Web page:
No assignee for this patent application has been made.
News editors obtained the following quote from the background information supplied by the inventors: "Implantable neurostimulation systems have proven therapeutic in a wide variety of diseases and disorders. Pacemakers and Implantable Cardiac Defibrillators (ICDs) have proven highly effective in the treatment of a number of cardiac conditions (e.g., arrhythmias). Spinal Cord Stimulation (SCS) systems have long been accepted as a therapeutic modality for the treatment of chronic pain syndromes, and the application of tissue stimulation has begun to expand to additional applications such as angina pectoralis and incontinence. Deep Brain Stimulation (DBS) has also been applied therapeutically for well over a decade for the treatment of refractory chronic pain syndromes, and DBS has also recently been applied in additional areas such as movement disorders and epilepsy. Further, in recent investigations Peripheral Nerve Stimulation (PNS) systems have demonstrated efficacy in the treatment of chronic pain syndromes and incontinence, and a number of additional applications are currently under investigation. Furthermore, Functional Electrical Stimulation (
"Each of these implantable neurostimulation systems typically includes at least one stimulation lead implanted at the desired stimulation site and an Implantable Pulse Generator (IPG) implanted remotely from the stimulation site, but coupled either directly to the stimulation lead(s) or indirectly to the stimulation lead(s) via one or more lead extensions. Thus, electrical pulses can be delivered from the neurostimulator to the electrodes carried by the stimulation lead(s) to stimulate or activate a volume of tissue in accordance with a set of stimulation parameters and provide the desired efficacious therapy to the patient. The neurostimulation system may further comprise a handheld Remote Control (RC) to remotely instruct the neurostimulator to generate electrical stimulation pulses in accordance with selected stimulation parameters. The RC may, itself, be programmed by a technician attending the patient, for example, by using a Clinician's Programmer (CP), which typically includes a general purpose computer, such as a laptop, with a programming software package installed thereon.
"Significant to the present inventions described herein, a typical IPG may be manually inactivated by the patient, e.g., to cease stimulation of the IPG during an emergency, by placing a magnet over the implanted IPG. This can be accomplished using any one of several different types of magnetically induced shut-down circuits.
"For example, referring to FIG. 1, one implementation of magnetically induced shut-down circuitry 2 generally comprises a magnetic field sensing device 4, such as a reed switch or a Hall sensor, a microcontroller 6, which controls and manages the operations of the IPG, and a delay circuit 8, which introduces a delay into an input of, e.g., 200-400 .mu.s. The output of the magnetic field sensing device 4 is coupled to an interrupt pin of the microcontroller 6, and further coupled to a reset pin of the microcontroller 6 via the delay circuit 8. Thus, when the magnetic field sensing device 4 senses a magnetic field, such as that emitted by a magnet passed over the IPG, a switch within the magnetic field sensing device 4 closes, thereby outputting a signal indicating the desire of the patient or user to cease stimulation. The signal is conveyed to the interrupt pin of the microcontroller 6, which responds by instantaneously shutting down power to the stimulation circuitry (now shown) of the IPG, thereby ceasing stimulation of the patient, as well as performing housekeeping functions, such as storing data. The signal is also conveyed to the reset pin of the microcontroller 6, which responds by rebooting itself. Significantly, the delay introduced by the delay circuit 8 into the signal output by the magnetic field sensing device 4 allows the microcontroller 6 to perform the aforementioned housekeeping functions prior to rebooting.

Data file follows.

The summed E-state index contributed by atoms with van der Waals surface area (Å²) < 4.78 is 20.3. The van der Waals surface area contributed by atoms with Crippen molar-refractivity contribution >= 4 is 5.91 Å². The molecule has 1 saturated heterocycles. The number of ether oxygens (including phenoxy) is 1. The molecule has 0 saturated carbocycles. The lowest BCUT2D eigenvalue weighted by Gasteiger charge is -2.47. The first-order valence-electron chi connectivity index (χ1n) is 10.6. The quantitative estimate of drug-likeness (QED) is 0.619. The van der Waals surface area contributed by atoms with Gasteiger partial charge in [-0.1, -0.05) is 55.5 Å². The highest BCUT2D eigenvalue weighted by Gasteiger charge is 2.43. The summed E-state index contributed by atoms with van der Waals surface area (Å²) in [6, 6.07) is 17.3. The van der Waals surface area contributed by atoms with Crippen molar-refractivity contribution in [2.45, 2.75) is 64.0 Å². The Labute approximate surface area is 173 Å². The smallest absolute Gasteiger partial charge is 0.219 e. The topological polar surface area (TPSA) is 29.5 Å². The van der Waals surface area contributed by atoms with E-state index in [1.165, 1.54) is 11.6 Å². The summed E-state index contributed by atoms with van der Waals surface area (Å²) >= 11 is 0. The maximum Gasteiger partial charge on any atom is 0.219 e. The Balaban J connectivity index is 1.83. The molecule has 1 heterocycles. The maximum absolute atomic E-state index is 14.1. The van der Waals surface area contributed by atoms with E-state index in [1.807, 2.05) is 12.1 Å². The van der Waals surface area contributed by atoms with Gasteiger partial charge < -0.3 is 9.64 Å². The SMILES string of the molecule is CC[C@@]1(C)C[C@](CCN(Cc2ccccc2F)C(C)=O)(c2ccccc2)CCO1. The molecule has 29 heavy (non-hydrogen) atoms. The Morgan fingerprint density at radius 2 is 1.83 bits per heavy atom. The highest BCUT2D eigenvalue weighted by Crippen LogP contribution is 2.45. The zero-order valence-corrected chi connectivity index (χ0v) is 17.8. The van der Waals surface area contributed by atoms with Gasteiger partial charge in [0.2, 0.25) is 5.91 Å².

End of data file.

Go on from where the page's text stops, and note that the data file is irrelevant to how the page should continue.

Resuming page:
"IPGs are routinely implanted in patients who are in need of Magnetic Resonance Imaging (MRI). Thus, when designing implantable neurostimulation systems, consideration must be given to the possibility that the patient in which neurostimulator is implanted may be subjected to electro-magnetic forces generated by MRI scanners, which may potentially cause damage to the neurostimulator as well as discomfort to the patient.
"In particular, in MRI, spatial encoding relies on successively applying magnetic field gradients. The magnetic field strength is a function of position and time with the application of gradient fields throughout the imaging process. Gradient fields typically switch gradient coils (or magnets) ON and OFF thousands of times in the acquisition of a single image in the present of a large static magnetic field. Present-day MRI scanners can have maximum gradient strengths of